Surgical applications include urology, cardiovascular

and veterinary surgery. Lasers offer an advantage

because the high intensity can cut tissue and

coagulate blood at the same time.


Researchers have demonstrated that

laser surgery results in the removal

of much less tissue than traditional

procedures, improving

patient recovery.

There is a diverse range of surgical applications that utilize lasers in the operating room.  From general surgery to surgical specialties, surgeons use lasers to cut, coagulate and remove tissue. Depending on the laser type, wavelength and delivery system, lasers oftentimes replace conventional surgical tools due to their better outcomes in wound healing.

Lasers are used for surgical applications in either contact or non-contact mode. In the former case, laser radiation heats up a specially designed surgical tip, which, in turn, is used to cut tissue through thermal conduction. Diode lasers are well suited for this mode of operation. Alternatively, in the non-contact mode, wavelength  of the laser source is selected to utilize high water content of most soft tissues.  Erbium-doped fiber lasersThulium-doped fiber lasers and Mid-IR hybrid lasers have demonstrated their suitability for this mode of operation.

Cardiovascular Surgery
Transmyocardial revascularization (TMR) is a surgical procedure to treat angina (chest pain). TMR uses a laser to create channels in heart muscle and restore blood flow. The ease of use of a Ho:YAG fiber laser delivery system allows the surgeon to perform the procedure through a catheter.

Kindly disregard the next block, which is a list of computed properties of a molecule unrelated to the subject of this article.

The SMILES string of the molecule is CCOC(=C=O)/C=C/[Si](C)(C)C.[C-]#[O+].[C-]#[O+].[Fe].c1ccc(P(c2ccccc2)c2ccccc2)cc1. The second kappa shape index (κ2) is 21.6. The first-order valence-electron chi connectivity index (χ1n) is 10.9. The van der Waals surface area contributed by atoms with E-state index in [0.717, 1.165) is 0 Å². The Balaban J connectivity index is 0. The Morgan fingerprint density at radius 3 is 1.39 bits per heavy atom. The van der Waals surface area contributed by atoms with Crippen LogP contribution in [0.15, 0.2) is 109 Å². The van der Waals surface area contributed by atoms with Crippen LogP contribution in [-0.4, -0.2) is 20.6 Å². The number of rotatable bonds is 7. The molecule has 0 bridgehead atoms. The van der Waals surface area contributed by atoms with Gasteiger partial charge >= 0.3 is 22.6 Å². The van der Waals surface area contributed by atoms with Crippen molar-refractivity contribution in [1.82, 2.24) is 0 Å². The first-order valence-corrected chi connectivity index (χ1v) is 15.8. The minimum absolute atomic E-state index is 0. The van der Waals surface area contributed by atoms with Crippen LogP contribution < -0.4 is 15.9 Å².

Benign prostatic hyperplasia is a urological condition that is caused by an enlarged prostate gland.  Surgeons use a laser to remove the prostate tissue and improve flow into the urethra. IPG’s Thulium fiber laser has demonstrated positive outcomes for this application.

  Lasers in surgery and medicine

Another widespread urological application is lithotripsy. Ho:YAG laser is de facto standard of care for this procedure, whereas potential of QCW thulium fiber laser is currently being explored.

Advances in laser technology and fibre- optic delivery systems in lithotripsy

Laser-assisted Cartilage Reshaping
Laser-assisted cartilage reshaping (LACR) is a procedure that is gaining popularity to correct defects of cartilage shape through laser heating and subsequent mechanical correction. Diode lasers are a good choice as a laser source for this modality.

The statements contained on this page are provided for informational purposes only, and are intended to describe uses for IPG’s lasers that are for medical instrument integration only, and not finished devices that can be used for clinical applications.

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